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What if Maintenance and Cure Isn’t Enough to Cover My Expenses?

Articles May 19, 2017

When you are unable to work as a result of an injury, if you are like most people, you need to find some other way to pay your bills. Your savings will only go but so far, and you’d really rather not spend it on your everyday expenses. So, you start looking for answers, and you find out that you are eligible under the Jones Act to claim “maintenance and cure.” At first, you are relieved. But, then your employer tells you that it won’t cover all of your medical expenses, and you are told that your “maintenance” benefits will only be around $15 to $40 per day. That isn’t even enough to cover the cost of food for your family, let alone your utilities, rent or mortgage, and the costs of your prescriptions and medical care. What can you do? Understanding Your Right to Maintenance and Cure Most maritime employers want to pay as little for their employees’ on-the-job injuries as possible. As a result, some of them will withhold or misrepresent information about employees’ right to medical coverage, and they pay the absolute minimum maintenance daily wage rate that they can get away with under the law. While employees are entitled to full medical coverage for their job-related injuries (for treatment provided by their own doctors), unfortunately, daily maintenance benefits typically are quite low – in the $15 to $40 per day range mentioned above. If your employer is refusing to cover your medical expenses, you may need […]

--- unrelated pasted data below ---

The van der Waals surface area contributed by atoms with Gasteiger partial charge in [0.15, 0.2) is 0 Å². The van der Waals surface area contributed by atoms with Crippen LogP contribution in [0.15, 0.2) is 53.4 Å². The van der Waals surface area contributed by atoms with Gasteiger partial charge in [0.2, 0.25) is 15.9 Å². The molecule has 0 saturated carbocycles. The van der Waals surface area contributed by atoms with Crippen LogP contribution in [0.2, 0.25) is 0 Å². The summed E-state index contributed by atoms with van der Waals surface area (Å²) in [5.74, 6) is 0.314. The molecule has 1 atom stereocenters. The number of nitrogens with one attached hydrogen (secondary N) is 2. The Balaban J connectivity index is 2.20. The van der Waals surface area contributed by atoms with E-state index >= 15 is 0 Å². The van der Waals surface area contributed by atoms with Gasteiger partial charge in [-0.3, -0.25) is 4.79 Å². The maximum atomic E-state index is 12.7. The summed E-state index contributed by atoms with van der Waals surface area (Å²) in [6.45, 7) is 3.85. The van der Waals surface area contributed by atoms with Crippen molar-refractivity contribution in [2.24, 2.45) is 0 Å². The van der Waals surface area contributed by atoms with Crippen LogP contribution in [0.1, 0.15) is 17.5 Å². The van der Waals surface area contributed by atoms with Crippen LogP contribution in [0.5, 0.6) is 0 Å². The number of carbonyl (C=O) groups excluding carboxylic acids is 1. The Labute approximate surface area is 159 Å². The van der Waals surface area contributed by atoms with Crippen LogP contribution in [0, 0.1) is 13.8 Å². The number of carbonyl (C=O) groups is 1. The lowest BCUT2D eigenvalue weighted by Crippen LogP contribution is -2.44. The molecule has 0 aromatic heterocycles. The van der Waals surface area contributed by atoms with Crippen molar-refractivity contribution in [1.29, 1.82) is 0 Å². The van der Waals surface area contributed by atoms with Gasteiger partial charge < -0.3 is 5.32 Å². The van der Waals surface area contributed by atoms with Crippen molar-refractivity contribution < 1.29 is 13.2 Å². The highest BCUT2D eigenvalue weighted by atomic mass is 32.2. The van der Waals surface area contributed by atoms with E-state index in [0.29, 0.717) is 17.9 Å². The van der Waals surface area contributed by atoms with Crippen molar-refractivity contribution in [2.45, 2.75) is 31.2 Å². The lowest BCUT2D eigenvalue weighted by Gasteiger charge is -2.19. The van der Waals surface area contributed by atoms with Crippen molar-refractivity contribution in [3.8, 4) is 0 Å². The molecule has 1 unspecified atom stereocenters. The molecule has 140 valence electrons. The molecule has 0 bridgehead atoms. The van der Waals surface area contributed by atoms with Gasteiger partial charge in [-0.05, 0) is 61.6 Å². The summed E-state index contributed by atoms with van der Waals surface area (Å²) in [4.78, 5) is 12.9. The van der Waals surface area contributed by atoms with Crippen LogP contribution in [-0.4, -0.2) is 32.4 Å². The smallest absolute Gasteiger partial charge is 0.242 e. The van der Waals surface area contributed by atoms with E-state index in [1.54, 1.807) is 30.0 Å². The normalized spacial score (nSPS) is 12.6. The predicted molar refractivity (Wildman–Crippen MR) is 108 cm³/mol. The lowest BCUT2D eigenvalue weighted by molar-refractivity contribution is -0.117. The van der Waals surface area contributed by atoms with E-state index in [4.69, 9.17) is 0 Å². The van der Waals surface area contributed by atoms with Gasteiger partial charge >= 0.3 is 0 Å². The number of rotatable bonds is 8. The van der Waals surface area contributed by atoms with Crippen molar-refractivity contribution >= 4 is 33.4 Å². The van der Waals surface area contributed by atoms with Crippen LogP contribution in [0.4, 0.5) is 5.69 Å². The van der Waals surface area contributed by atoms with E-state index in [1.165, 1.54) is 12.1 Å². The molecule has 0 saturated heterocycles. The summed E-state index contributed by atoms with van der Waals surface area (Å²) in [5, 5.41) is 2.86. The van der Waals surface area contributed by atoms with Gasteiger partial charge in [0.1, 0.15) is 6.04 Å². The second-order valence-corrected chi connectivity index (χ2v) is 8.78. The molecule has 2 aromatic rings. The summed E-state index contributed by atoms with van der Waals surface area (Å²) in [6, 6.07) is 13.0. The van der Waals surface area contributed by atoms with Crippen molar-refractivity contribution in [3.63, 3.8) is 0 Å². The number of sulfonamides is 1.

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Am I Eligible to File for Maintenance and Cure?

Articles May 15, 2017

Maintenance and cure benefits are available to injured maritime and offshore workers who qualify as “seamen” under the Jones Act. Are you eligible to file for maintenance and cure? Here is what you need to know: Who Qualifies as a Jones Act “Seaman”? While the Jones Act establishes a number of specific requirements for establishing “seaman” status, generally speaking, a seaman is anyone who works onboard a vessel in navigation on open water. Eligible vessels include: Barges and lay barges Crew boats Cruise ships Fishing vessels Freighters Jack-up rigs Movable rigs Semi-submersibles Supply boats Tankers Towboats and tugs Other river and offshore vessels In order to be eligible for maintenance and cure, you must be able to prove that you were injured onboard your vessel. If you slipped and fell or were hit by a piece of material handling equipment (MHE) at port, for example, other laws may apply. Workers who will typically qualify as seamen under the Jones Act include crew members and others who are assigned to fleets of vessels. Longshoremen, harbor workers, pilots, and administrative personnel who work on land do not qualify as seamen, but they can seek compensation for job-related injuries under other laws. Offshore Injuries that are Eligible for Maintenance and Cure Since maintenance and cure are “no-fault” benefits, virtually all offshore injuries are eligible for compensation. As a result, the key in most cases is establishing when and where the injury occurred. You do need to prove the cause of your injury to […]